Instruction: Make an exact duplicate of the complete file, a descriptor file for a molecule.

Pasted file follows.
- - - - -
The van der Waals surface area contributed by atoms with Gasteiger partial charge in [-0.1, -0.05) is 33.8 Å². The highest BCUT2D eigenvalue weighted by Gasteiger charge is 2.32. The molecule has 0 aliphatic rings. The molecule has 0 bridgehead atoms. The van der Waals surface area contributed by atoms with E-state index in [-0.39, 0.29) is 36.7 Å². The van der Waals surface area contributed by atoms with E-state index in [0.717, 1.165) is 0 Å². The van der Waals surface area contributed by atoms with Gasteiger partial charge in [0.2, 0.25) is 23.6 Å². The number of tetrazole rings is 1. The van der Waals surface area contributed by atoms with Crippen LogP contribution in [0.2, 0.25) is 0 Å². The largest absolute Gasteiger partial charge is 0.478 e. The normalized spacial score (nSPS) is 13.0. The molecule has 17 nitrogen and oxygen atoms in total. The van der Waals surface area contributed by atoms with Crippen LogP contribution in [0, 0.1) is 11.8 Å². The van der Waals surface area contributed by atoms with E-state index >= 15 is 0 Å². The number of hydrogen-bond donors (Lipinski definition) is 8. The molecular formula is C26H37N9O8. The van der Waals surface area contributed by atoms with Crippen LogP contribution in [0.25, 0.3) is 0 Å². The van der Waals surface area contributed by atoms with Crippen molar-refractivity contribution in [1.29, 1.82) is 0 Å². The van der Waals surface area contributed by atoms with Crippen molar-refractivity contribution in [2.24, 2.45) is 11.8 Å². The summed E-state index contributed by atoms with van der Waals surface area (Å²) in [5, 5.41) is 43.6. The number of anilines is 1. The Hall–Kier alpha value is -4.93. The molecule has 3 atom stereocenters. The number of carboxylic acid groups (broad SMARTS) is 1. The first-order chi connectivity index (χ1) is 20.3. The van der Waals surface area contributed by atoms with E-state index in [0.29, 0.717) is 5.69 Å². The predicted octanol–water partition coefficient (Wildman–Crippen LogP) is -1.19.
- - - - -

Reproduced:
The van der Waals surface area contributed by atoms with Gasteiger partial charge in [-0.1, -0.05) is 33.8 Å². The highest BCUT2D eigenvalue weighted by Gasteiger charge is 2.32. The molecule has 0 aliphatic rings. The molecule has 0 bridgehead atoms. The van der Waals surface area contributed by atoms with E-state index in [-0.39, 0.29) is 36.7 Å². The van der Waals surface area contributed by atoms with E-state index in [0.717, 1.165) is 0 Å². The van der Waals surface area contributed by atoms with Gasteiger partial charge in [0.2, 0.25) is 23.6 Å². The number of tetrazole rings is 1. The van der Waals surface area contributed by atoms with Crippen LogP contribution in [0.2, 0.25) is 0 Å². The largest absolute Gasteiger partial charge is 0.478 e. The normalized spacial score (nSPS) is 13.0. The molecule has 17 nitrogen and oxygen atoms in total. The van der Waals surface area contributed by atoms with Crippen LogP contribution in [0, 0.1) is 11.8 Å². The van der Waals surface area contributed by atoms with E-state index >= 15 is 0 Å². The number of hydrogen-bond donors (Lipinski definition) is 8. The molecular formula is C26H37N9O8. The van der Waals surface area contributed by atoms with Crippen LogP contribution in [0.25, 0.3) is 0 Å². The van der Waals surface area contributed by atoms with Crippen molar-refractivity contribution in [1.29, 1.82) is 0 Å². The van der Waals surface area contributed by atoms with Crippen molar-refractivity contribution in [2.24, 2.45) is 11.8 Å². The summed E-state index contributed by atoms with van der Waals surface area (Å²) in [5, 5.41) is 43.6. The number of anilines is 1. The Hall–Kier alpha value is -4.93. The molecule has 3 atom stereocenters. The number of carboxylic acid groups (broad SMARTS) is 1. The first-order chi connectivity index (χ1) is 20.3. The van der Waals surface area contributed by atoms with E-state index in [0.29, 0.717) is 5.69 Å². The predicted octanol–water partition coefficient (Wildman–Crippen LogP) is -1.19.